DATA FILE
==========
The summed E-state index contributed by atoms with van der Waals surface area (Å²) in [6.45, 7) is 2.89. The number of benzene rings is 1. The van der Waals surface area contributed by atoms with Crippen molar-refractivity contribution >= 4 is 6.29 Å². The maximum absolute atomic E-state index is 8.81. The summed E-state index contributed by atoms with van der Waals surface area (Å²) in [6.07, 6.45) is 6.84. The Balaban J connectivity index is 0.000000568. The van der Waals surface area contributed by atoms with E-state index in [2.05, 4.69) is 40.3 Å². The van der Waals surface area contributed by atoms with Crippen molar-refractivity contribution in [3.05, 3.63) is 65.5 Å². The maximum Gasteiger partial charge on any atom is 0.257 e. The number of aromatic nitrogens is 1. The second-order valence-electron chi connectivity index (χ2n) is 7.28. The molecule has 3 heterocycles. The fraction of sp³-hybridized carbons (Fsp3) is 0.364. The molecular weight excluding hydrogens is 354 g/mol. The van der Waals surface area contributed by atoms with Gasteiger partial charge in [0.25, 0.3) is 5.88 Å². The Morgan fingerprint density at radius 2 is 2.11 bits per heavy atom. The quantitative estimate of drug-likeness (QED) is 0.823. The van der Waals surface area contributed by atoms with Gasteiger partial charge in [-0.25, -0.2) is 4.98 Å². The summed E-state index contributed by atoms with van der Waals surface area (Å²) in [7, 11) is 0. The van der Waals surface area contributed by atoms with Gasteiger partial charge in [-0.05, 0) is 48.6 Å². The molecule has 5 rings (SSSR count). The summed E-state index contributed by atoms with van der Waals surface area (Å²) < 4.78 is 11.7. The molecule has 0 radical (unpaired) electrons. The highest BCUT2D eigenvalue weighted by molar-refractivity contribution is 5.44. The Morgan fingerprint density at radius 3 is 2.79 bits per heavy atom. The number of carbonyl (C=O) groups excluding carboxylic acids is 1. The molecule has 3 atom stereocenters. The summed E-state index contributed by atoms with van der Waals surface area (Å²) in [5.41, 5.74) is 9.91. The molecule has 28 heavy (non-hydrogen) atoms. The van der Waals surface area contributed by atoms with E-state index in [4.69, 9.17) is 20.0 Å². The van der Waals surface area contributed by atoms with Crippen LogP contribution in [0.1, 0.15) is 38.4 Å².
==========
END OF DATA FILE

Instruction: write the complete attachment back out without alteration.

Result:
The summed E-state index contributed by atoms with van der Waals surface area (Å²) in [6.45, 7) is 2.89. The number of benzene rings is 1. The van der Waals surface area contributed by atoms with Crippen molar-refractivity contribution >= 4 is 6.29 Å². The maximum absolute atomic E-state index is 8.81. The summed E-state index contributed by atoms with van der Waals surface area (Å²) in [6.07, 6.45) is 6.84. The Balaban J connectivity index is 0.000000568. The van der Waals surface area contributed by atoms with E-state index in [2.05, 4.69) is 40.3 Å². The van der Waals surface area contributed by atoms with Crippen molar-refractivity contribution in [3.05, 3.63) is 65.5 Å². The maximum Gasteiger partial charge on any atom is 0.257 e. The number of aromatic nitrogens is 1. The second-order valence-electron chi connectivity index (χ2n) is 7.28. The molecule has 3 heterocycles. The fraction of sp³-hybridized carbons (Fsp3) is 0.364. The molecular weight excluding hydrogens is 354 g/mol. The van der Waals surface area contributed by atoms with Gasteiger partial charge in [0.25, 0.3) is 5.88 Å². The Morgan fingerprint density at radius 2 is 2.11 bits per heavy atom. The quantitative estimate of drug-likeness (QED) is 0.823. The van der Waals surface area contributed by atoms with Gasteiger partial charge in [-0.25, -0.2) is 4.98 Å². The summed E-state index contributed by atoms with van der Waals surface area (Å²) in [7, 11) is 0. The van der Waals surface area contributed by atoms with Gasteiger partial charge in [-0.05, 0) is 48.6 Å². The molecule has 5 rings (SSSR count). The summed E-state index contributed by atoms with van der Waals surface area (Å²) < 4.78 is 11.7. The molecule has 0 radical (unpaired) electrons. The highest BCUT2D eigenvalue weighted by molar-refractivity contribution is 5.44. The Morgan fingerprint density at radius 3 is 2.79 bits per heavy atom. The number of carbonyl (C=O) groups excluding carboxylic acids is 1. The molecule has 3 atom stereocenters. The summed E-state index contributed by atoms with van der Waals surface area (Å²) in [5.41, 5.74) is 9.91. The molecule has 28 heavy (non-hydrogen) atoms. The van der Waals surface area contributed by atoms with E-state index in [4.69, 9.17) is 20.0 Å². The van der Waals surface area contributed by atoms with Crippen LogP contribution in [0.1, 0.15) is 38.4 Å².